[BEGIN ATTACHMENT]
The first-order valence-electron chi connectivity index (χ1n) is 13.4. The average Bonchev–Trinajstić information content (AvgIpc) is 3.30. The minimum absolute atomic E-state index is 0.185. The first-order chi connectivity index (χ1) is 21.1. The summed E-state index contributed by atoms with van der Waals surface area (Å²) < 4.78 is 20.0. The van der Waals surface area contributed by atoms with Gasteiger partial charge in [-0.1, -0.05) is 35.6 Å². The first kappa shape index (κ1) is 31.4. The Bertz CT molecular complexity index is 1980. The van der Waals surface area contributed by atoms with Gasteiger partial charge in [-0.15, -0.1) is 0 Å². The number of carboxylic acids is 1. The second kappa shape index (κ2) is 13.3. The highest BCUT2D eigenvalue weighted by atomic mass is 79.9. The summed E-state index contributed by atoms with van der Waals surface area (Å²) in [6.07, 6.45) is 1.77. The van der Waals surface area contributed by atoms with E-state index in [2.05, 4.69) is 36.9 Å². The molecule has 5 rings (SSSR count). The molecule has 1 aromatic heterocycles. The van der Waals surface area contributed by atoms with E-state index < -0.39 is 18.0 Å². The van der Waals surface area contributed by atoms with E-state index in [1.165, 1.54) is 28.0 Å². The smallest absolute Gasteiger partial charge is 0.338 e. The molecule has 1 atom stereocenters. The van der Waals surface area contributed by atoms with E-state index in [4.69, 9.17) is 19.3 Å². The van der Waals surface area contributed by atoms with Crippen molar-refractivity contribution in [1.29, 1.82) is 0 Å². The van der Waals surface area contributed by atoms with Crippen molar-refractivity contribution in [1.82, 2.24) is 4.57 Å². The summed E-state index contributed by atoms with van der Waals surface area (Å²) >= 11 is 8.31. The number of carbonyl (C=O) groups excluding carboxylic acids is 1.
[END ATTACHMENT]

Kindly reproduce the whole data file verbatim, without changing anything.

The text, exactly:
The first-order valence-electron chi connectivity index (χ1n) is 13.4. The average Bonchev–Trinajstić information content (AvgIpc) is 3.30. The minimum absolute atomic E-state index is 0.185. The first-order chi connectivity index (χ1) is 21.1. The summed E-state index contributed by atoms with van der Waals surface area (Å²) < 4.78 is 20.0. The van der Waals surface area contributed by atoms with Gasteiger partial charge in [-0.1, -0.05) is 35.6 Å². The first kappa shape index (κ1) is 31.4. The Bertz CT molecular complexity index is 1980. The van der Waals surface area contributed by atoms with Gasteiger partial charge in [-0.15, -0.1) is 0 Å². The number of carboxylic acids is 1. The second kappa shape index (κ2) is 13.3. The highest BCUT2D eigenvalue weighted by atomic mass is 79.9. The summed E-state index contributed by atoms with van der Waals surface area (Å²) in [6.07, 6.45) is 1.77. The van der Waals surface area contributed by atoms with E-state index in [2.05, 4.69) is 36.9 Å². The molecule has 5 rings (SSSR count). The molecule has 1 aromatic heterocycles. The van der Waals surface area contributed by atoms with E-state index < -0.39 is 18.0 Å². The van der Waals surface area contributed by atoms with E-state index in [1.165, 1.54) is 28.0 Å². The smallest absolute Gasteiger partial charge is 0.338 e. The molecule has 1 atom stereocenters. The van der Waals surface area contributed by atoms with E-state index in [4.69, 9.17) is 19.3 Å². The van der Waals surface area contributed by atoms with Crippen molar-refractivity contribution in [1.29, 1.82) is 0 Å². The van der Waals surface area contributed by atoms with Crippen molar-refractivity contribution in [1.82, 2.24) is 4.57 Å². The summed E-state index contributed by atoms with van der Waals surface area (Å²) >= 11 is 8.31. The number of carbonyl (C=O) groups excluding carboxylic acids is 1.